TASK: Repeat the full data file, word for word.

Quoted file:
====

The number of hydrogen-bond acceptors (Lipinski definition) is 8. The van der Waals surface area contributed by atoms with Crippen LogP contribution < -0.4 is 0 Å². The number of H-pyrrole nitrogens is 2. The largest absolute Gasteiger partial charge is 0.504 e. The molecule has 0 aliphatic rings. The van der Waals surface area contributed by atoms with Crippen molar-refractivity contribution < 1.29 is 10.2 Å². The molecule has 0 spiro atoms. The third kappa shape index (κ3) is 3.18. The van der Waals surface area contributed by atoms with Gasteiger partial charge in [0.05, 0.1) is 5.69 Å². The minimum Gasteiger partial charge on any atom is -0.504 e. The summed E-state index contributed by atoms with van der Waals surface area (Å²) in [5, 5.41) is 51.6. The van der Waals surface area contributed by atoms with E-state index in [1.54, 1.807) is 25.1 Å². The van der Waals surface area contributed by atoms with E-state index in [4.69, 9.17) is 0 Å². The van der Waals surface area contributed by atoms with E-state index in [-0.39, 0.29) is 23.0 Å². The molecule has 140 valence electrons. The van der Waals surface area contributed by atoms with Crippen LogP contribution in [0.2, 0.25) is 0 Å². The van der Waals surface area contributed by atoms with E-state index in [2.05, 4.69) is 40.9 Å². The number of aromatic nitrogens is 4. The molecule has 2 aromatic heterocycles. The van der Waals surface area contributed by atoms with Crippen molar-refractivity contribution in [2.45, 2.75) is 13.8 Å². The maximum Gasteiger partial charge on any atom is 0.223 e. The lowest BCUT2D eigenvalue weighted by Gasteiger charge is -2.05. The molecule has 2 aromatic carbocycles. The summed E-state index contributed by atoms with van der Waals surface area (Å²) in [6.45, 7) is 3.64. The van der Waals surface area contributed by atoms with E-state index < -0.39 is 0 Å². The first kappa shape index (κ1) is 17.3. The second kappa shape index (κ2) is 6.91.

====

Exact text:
The number of hydrogen-bond acceptors (Lipinski definition) is 8. The van der Waals surface area contributed by atoms with Crippen LogP contribution < -0.4 is 0 Å². The number of H-pyrrole nitrogens is 2. The largest absolute Gasteiger partial charge is 0.504 e. The molecule has 0 aliphatic rings. The van der Waals surface area contributed by atoms with Crippen molar-refractivity contribution < 1.29 is 10.2 Å². The molecule has 0 spiro atoms. The third kappa shape index (κ3) is 3.18. The van der Waals surface area contributed by atoms with Gasteiger partial charge in [0.05, 0.1) is 5.69 Å². The minimum Gasteiger partial charge on any atom is -0.504 e. The summed E-state index contributed by atoms with van der Waals surface area (Å²) in [5, 5.41) is 51.6. The van der Waals surface area contributed by atoms with E-state index in [1.54, 1.807) is 25.1 Å². The van der Waals surface area contributed by atoms with E-state index in [4.69, 9.17) is 0 Å². The van der Waals surface area contributed by atoms with E-state index in [-0.39, 0.29) is 23.0 Å². The molecule has 140 valence electrons. The van der Waals surface area contributed by atoms with Crippen LogP contribution in [0.2, 0.25) is 0 Å². The van der Waals surface area contributed by atoms with E-state index in [2.05, 4.69) is 40.9 Å². The number of aromatic nitrogens is 4. The molecule has 2 aromatic heterocycles. The van der Waals surface area contributed by atoms with Crippen molar-refractivity contribution in [2.45, 2.75) is 13.8 Å². The maximum Gasteiger partial charge on any atom is 0.223 e. The lowest BCUT2D eigenvalue weighted by Gasteiger charge is -2.05. The molecule has 2 aromatic carbocycles. The summed E-state index contributed by atoms with van der Waals surface area (Å²) in [6.45, 7) is 3.64. The van der Waals surface area contributed by atoms with E-state index < -0.39 is 0 Å². The first kappa shape index (κ1) is 17.3. The second kappa shape index (κ2) is 6.91.